After 9/11 and after the Enron follies, more security (and, concomitantly, less privacy) became the order of the day. Right now, to the concern of some and the delight of others, formerly niche monitoring and tracking technology applications are being repurposed for more general, widespread use. Here are three you will encounter in 2003.
1. Digital rights management (DRM). "This will be huge," says Chris Hoofnagle, legislative counsel for the Electronic Privacy Information Center (EPIC) in Washington, D.C. Applications in the general area of DRM can turn off copy-and-paste functions, inhibit the forwarding of e-mail and prevent documents from being printed. In addition, these apps usually provide the ability to track who has done what to any document. DRM is not new, but in 2003 it will be applied far more broadly than ever.
Corporate scandals have surely driven the proliferation of DRM apps, but the everyday leaking of proprietary data over the Internet is as much to blame. "We've talked to human resources departments, and they say they are literally afraid to give data to their employees," says Jeffrey Melvin, CEO of Rovia Inc. in Cambridge, Mass., one of the companies packaging DRM software.
2. Defense-grade monitoring for the enterprise. "You'll see a lot of defense companies turning to the enterprise this year," says Hoofnagle. Lexington, Mass.-based defense contractor Raytheon, for example, turned a military-grade espionage application, SilentRunner, into a wholly owned spin-off in October 2001, and the new company hit the ground running with a suite of monitoring products with the same name.
SilentRunner provides high-end packet sniffing. It's similar to the FBI's famous Carnivore program but, many say, even more effective. SilentRunner "n-gram" analysis identifies and tracks similar documents without using keywords. In other words, even if you try to hide the fact that your memo is sensitive by changing all the identifying words or phrases, SilentRunner can still spot it.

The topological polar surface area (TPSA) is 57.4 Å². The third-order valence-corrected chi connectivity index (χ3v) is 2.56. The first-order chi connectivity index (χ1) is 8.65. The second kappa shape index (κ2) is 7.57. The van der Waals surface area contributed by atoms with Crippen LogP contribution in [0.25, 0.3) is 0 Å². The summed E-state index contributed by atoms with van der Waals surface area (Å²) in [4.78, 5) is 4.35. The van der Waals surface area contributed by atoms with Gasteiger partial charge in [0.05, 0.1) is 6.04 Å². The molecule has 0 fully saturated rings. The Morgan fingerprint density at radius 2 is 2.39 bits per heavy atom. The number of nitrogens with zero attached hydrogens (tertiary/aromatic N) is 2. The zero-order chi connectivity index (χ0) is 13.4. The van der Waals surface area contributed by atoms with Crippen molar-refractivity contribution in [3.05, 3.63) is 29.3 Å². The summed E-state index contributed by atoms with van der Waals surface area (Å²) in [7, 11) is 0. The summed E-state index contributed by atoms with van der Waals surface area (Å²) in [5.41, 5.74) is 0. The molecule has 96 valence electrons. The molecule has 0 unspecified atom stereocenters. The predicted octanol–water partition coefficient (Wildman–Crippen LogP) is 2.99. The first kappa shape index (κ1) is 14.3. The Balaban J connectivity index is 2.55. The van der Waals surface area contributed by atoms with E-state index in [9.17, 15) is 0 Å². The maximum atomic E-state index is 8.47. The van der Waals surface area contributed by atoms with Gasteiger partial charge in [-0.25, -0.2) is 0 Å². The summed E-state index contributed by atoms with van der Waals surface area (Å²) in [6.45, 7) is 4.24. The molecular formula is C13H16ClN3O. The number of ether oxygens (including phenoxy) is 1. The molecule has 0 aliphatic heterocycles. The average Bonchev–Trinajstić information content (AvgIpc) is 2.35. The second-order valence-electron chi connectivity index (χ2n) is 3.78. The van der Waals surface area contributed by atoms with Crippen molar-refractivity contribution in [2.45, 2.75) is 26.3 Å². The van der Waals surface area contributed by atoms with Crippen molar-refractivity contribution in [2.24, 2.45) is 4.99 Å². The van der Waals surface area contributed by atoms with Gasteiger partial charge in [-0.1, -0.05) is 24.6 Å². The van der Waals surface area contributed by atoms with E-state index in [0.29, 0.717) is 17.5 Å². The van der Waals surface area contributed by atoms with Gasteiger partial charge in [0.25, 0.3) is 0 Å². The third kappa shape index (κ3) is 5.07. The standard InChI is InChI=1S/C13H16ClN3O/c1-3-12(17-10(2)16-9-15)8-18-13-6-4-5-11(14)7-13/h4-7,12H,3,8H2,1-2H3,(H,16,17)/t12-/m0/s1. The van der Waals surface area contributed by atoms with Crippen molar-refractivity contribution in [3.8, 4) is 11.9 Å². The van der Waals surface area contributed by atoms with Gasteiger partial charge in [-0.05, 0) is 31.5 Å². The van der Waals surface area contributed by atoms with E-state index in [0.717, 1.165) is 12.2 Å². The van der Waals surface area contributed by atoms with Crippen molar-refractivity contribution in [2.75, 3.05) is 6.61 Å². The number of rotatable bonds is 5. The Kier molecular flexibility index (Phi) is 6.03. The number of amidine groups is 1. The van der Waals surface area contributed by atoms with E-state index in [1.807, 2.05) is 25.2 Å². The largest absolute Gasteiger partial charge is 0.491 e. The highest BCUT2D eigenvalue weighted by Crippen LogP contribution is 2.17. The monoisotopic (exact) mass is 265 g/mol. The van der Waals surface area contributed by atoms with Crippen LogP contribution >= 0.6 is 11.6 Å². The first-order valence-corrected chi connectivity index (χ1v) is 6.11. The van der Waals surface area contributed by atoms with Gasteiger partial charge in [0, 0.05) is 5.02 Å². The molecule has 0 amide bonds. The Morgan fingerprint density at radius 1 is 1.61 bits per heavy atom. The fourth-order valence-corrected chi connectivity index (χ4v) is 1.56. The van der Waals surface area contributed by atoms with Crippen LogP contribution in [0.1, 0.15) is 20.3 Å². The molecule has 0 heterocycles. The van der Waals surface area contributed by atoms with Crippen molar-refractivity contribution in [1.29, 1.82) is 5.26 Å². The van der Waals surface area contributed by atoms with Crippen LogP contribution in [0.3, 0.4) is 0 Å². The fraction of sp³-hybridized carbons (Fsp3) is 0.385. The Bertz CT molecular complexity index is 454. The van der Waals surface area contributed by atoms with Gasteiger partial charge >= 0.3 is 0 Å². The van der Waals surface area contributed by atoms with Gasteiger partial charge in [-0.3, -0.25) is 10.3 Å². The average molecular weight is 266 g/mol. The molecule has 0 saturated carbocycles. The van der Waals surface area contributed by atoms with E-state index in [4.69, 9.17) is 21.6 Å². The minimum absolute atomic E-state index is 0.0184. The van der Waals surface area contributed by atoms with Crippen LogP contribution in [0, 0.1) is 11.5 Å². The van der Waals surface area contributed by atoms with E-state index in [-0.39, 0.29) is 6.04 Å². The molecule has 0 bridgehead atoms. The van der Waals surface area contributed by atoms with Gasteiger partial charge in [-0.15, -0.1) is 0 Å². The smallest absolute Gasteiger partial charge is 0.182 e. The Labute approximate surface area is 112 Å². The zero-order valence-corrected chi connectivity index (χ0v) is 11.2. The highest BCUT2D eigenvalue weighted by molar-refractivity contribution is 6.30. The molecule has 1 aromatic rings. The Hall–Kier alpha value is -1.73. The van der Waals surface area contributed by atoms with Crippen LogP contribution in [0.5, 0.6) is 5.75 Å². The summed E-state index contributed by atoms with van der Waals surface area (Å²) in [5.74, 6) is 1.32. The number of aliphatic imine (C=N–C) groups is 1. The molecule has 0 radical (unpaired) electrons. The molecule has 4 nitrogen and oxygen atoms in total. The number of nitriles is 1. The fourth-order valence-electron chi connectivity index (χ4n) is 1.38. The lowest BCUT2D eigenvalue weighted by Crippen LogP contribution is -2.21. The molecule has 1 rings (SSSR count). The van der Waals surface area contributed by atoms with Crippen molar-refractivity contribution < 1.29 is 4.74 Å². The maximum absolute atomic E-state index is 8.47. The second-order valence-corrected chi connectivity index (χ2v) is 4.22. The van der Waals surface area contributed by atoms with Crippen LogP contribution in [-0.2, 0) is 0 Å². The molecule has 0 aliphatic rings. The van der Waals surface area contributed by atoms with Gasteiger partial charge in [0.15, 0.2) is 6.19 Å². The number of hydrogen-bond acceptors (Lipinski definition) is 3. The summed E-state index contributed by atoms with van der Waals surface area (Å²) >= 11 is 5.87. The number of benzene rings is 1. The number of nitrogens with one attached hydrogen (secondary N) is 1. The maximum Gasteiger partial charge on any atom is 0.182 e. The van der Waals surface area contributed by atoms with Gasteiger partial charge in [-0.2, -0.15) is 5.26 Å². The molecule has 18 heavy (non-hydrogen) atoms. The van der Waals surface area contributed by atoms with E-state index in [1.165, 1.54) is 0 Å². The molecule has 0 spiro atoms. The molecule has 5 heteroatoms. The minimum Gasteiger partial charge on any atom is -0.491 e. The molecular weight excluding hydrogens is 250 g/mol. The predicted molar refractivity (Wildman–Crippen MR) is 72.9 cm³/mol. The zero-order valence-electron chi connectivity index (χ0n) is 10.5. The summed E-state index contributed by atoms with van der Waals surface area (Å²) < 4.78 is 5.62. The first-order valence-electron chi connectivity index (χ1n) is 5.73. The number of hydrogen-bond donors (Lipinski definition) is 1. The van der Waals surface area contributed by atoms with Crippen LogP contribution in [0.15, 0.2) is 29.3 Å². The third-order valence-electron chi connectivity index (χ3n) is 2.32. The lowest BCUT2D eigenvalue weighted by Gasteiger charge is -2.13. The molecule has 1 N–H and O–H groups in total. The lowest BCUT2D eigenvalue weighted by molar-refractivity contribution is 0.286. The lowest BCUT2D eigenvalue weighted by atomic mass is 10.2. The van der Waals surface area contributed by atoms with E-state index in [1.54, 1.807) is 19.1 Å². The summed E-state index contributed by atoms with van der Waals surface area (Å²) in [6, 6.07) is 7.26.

3. Enhanced passenger profiling. Airlines have used computer profiling for years, but their programs were keyed only to an individual's history with the airlines. No longer. The Transportation Security Administration is working on an enhanced version of its Computer Assisted Passenger Prescreening System, called CAPPS II. This new version will check everything the old system did -- if, say, you bought a one-way ticket at the last minute or if you paid cash -- but it will also link to all sorts of databases to pull out and check such information as your mailing address, recent purchases, driving record, criminal history and credit rating.
Does all this go too far or is it simply a rational response to the world we now live in? Whatever your position, there's little doubt that the debate -- and the technology -- will heat up this year.
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